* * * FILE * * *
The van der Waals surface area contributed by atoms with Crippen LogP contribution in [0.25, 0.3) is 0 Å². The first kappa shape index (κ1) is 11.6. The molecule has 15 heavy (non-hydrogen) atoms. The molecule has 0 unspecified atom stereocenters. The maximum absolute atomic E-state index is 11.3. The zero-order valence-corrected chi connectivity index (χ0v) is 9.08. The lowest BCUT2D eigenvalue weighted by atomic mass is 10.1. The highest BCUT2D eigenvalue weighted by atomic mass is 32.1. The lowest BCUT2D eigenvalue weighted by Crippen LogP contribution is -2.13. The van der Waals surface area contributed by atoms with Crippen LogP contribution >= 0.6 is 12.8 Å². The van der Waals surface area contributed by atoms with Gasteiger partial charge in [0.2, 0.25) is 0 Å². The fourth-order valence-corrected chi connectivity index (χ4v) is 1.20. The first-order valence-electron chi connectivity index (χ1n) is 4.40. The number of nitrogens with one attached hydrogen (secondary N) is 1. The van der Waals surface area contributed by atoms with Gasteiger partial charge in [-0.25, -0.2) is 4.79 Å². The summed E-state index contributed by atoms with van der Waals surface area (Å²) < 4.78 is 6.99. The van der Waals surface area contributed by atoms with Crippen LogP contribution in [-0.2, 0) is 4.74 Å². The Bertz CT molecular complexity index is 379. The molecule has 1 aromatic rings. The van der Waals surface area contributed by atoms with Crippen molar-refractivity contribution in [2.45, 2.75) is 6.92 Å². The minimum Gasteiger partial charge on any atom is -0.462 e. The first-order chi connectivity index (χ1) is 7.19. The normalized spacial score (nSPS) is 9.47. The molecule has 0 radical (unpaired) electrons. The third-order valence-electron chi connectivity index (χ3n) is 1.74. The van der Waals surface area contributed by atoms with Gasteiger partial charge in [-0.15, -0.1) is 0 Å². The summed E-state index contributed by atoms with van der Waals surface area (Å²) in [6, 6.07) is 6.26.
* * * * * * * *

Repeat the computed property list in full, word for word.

The van der Waals surface area contributed by atoms with Crippen LogP contribution in [0.25, 0.3) is 0 Å². The first kappa shape index (κ1) is 11.6. The molecule has 15 heavy (non-hydrogen) atoms. The molecule has 0 unspecified atom stereocenters. The maximum absolute atomic E-state index is 11.3. The zero-order valence-corrected chi connectivity index (χ0v) is 9.08. The lowest BCUT2D eigenvalue weighted by atomic mass is 10.1. The highest BCUT2D eigenvalue weighted by atomic mass is 32.1. The lowest BCUT2D eigenvalue weighted by Crippen LogP contribution is -2.13. The van der Waals surface area contributed by atoms with Crippen LogP contribution >= 0.6 is 12.8 Å². The van der Waals surface area contributed by atoms with Gasteiger partial charge in [0.2, 0.25) is 0 Å². The fourth-order valence-corrected chi connectivity index (χ4v) is 1.20. The first-order valence-electron chi connectivity index (χ1n) is 4.40. The number of nitrogens with one attached hydrogen (secondary N) is 1. The van der Waals surface area contributed by atoms with Gasteiger partial charge in [-0.25, -0.2) is 4.79 Å². The summed E-state index contributed by atoms with van der Waals surface area (Å²) < 4.78 is 6.99. The van der Waals surface area contributed by atoms with Crippen LogP contribution in [-0.2, 0) is 4.74 Å². The Bertz CT molecular complexity index is 379. The molecule has 1 aromatic rings. The van der Waals surface area contributed by atoms with Crippen molar-refractivity contribution in [2.45, 2.75) is 6.92 Å². The minimum Gasteiger partial charge on any atom is -0.462 e. The first-order chi connectivity index (χ1) is 7.19. The normalized spacial score (nSPS) is 9.47. The molecule has 0 radical (unpaired) electrons. The third-order valence-electron chi connectivity index (χ3n) is 1.74. The van der Waals surface area contributed by atoms with Gasteiger partial charge in [-0.15, -0.1) is 0 Å². The summed E-state index contributed by atoms with van der Waals surface area (Å²) in [6, 6.07) is 6.26.